Of course, this is all part of the romance of tonight’s proceedings- it’s that opportunity to remedy the wrongs of the past- it’s that one chance for all those adoring Stone Roses cohorts to get the ending they feel they deserved; not the kick in the teeth that robbed them of their youth. And the reasons presented for getting the band back together are more than honest and erstwhile. The death of Mani’s mother, last year, brought the four band members back together for the first time in 15 years. Past transgressions between band members were atoned for, and now the stage is set. They said they’d never reform out of principle, but a little bit of silver can be forgiven if they really are The Stone Roses.
"For all the morals and principles that people have, you wave fucking £20m in front of somebody and they change their mind. You'll see how their philosophies soon change." Mani, June 2009
"I think it'll happen, I really do. There is more of a chance now than ever of them getting back together. Ian [Brown]'s just split with his missus and I bet she's hit him for a few quid.” Shaun Ryder, May 2011
Happy Mondays frontman, and fellow Madchester veteran, Shaun Ryder may well have been having a jovial barb, much in line with his character, but there is an unerring truth to the matter. The 21st century has seen a veritable cornucopia of other bands reform for that one last bang for a buck. Modern music culture and that portable MP3 library has left people just a button away from getting plump with everything they want, and nostalgia is no exception. Holding on to youth and exorcising regret is the new addiction and there are few better mediums for such catharses than the music of old. There are hardly any reformed bands whom have matched, let alone exceeded former glories; but they have been able to give people a good night out, and should be recompensed in kind.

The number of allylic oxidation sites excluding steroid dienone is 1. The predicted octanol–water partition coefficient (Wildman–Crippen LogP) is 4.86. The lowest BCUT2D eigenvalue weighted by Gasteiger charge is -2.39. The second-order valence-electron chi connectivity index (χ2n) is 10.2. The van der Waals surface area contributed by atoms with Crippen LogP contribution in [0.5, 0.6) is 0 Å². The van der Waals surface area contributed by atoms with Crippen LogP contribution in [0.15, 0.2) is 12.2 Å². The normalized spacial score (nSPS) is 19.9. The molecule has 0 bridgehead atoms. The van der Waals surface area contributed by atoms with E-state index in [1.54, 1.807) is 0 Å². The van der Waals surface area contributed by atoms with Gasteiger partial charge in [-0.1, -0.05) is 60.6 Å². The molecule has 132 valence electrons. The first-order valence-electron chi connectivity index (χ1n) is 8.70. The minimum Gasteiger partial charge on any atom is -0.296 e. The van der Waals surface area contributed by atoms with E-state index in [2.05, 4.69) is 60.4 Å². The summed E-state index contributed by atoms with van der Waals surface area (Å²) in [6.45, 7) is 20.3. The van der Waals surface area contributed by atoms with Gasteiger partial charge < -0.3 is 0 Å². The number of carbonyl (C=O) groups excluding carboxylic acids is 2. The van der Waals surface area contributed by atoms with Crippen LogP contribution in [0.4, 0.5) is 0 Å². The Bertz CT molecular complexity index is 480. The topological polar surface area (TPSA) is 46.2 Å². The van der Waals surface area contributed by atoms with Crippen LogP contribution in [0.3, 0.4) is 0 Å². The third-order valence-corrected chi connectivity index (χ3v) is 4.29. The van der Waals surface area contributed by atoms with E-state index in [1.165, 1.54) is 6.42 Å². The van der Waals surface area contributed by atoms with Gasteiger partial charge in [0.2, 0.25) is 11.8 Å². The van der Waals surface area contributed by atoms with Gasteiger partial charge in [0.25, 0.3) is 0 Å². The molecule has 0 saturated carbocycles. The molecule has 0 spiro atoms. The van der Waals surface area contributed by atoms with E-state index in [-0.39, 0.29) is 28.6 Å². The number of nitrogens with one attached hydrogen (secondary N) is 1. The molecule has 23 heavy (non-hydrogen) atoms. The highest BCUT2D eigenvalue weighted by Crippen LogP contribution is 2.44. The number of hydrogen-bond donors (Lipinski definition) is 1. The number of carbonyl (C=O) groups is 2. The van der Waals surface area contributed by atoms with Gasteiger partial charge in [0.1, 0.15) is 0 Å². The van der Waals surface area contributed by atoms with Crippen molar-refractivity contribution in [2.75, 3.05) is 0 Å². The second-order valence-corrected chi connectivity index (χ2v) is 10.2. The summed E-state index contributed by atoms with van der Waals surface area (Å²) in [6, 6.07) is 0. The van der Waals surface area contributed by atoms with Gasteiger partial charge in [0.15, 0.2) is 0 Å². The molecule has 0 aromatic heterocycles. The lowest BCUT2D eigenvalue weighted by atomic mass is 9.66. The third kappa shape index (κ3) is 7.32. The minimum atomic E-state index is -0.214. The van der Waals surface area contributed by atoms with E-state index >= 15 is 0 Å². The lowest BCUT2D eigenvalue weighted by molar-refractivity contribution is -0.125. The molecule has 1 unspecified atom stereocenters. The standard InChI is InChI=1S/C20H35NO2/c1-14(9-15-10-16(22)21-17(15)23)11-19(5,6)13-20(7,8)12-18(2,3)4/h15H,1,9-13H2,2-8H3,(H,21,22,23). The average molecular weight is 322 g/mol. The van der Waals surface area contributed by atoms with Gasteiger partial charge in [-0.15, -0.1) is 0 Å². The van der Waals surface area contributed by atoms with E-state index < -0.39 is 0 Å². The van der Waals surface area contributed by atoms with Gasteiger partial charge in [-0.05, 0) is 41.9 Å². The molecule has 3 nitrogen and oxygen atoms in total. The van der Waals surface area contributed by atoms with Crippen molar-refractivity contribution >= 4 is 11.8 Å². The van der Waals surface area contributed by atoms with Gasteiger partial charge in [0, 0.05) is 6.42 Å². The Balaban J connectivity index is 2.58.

"When it's just a get-together for a big payday and everyone gets their old clothes out, that seems tragic to me ... I don't see these rumours as special or flattering. It's a symptom of the times. People who can afford to waste money on gigs now are of a certain age and The Stone Roses fit their brief." John Squire, June 2011
At some point tonight, Ian Brown will surely sing ‘Elizabeth My Dear’, a short tale of regicide written in 1989. A man of political interest and intellect may well bring up the taxpayer costs of pseudo-jingoistic spectacles such as the Royal Wedding, The Diamond Jubilee and the Olympics beforehand, then compare them with government cuts and austerity measures facing working class people. It will get a fitting reaction of cheers from a crowd tinged with a touch of two of middle-aged spread, but it will only be the bray of a weekend contrarian. A band and its crowd are always one, but if it doesn’t have the same thousand yard stare, its effects are dwindling. Nostalgia can be nice, but it will always be an open wound that won’t heal.
"I have no desire whatsoever to desecrate the grave of seminal Manchester pop group The Stone Roses 18.3.09" John Squire
If you are going to Manchester this weekend, I wish you the best of times, I just won’t be able to enjoy the prospect out of unerring doubt.
…Then again, if you do have a spare ticket, I’ll have it off you. But I’ll only take it at face value.